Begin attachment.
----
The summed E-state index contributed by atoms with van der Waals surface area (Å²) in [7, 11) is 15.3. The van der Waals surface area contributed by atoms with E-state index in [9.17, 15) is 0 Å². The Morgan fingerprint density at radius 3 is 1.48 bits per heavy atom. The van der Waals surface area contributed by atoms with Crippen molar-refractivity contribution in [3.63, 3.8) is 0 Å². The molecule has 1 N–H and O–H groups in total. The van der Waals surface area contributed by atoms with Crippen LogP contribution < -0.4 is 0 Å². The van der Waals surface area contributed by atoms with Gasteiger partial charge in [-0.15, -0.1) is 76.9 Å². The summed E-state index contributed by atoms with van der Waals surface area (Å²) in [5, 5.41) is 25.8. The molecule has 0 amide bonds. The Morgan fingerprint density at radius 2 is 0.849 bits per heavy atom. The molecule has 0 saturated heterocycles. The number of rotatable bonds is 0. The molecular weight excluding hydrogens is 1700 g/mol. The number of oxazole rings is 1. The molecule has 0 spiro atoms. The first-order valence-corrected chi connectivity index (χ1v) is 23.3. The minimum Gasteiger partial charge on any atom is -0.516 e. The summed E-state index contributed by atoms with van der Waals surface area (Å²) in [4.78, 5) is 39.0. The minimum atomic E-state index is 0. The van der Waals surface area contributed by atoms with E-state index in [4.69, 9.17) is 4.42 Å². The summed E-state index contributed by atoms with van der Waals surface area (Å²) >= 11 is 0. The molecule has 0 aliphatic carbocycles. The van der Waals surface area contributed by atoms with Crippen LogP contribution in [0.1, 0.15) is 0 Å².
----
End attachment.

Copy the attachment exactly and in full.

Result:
The summed E-state index contributed by atoms with van der Waals surface area (Å²) in [7, 11) is 15.3. The van der Waals surface area contributed by atoms with E-state index in [9.17, 15) is 0 Å². The Morgan fingerprint density at radius 3 is 1.48 bits per heavy atom. The van der Waals surface area contributed by atoms with Crippen molar-refractivity contribution in [3.63, 3.8) is 0 Å². The molecule has 1 N–H and O–H groups in total. The van der Waals surface area contributed by atoms with Crippen LogP contribution < -0.4 is 0 Å². The van der Waals surface area contributed by atoms with Gasteiger partial charge in [-0.15, -0.1) is 76.9 Å². The summed E-state index contributed by atoms with van der Waals surface area (Å²) in [5, 5.41) is 25.8. The molecule has 0 amide bonds. The Morgan fingerprint density at radius 2 is 0.849 bits per heavy atom. The molecule has 0 saturated heterocycles. The number of rotatable bonds is 0. The molecular weight excluding hydrogens is 1700 g/mol. The number of oxazole rings is 1. The molecule has 0 spiro atoms. The first-order valence-corrected chi connectivity index (χ1v) is 23.3. The minimum Gasteiger partial charge on any atom is -0.516 e. The summed E-state index contributed by atoms with van der Waals surface area (Å²) in [4.78, 5) is 39.0. The minimum atomic E-state index is 0. The van der Waals surface area contributed by atoms with E-state index in [4.69, 9.17) is 4.42 Å². The summed E-state index contributed by atoms with van der Waals surface area (Å²) >= 11 is 0. The molecule has 0 aliphatic carbocycles. The van der Waals surface area contributed by atoms with Crippen LogP contribution in [0.1, 0.15) is 0 Å².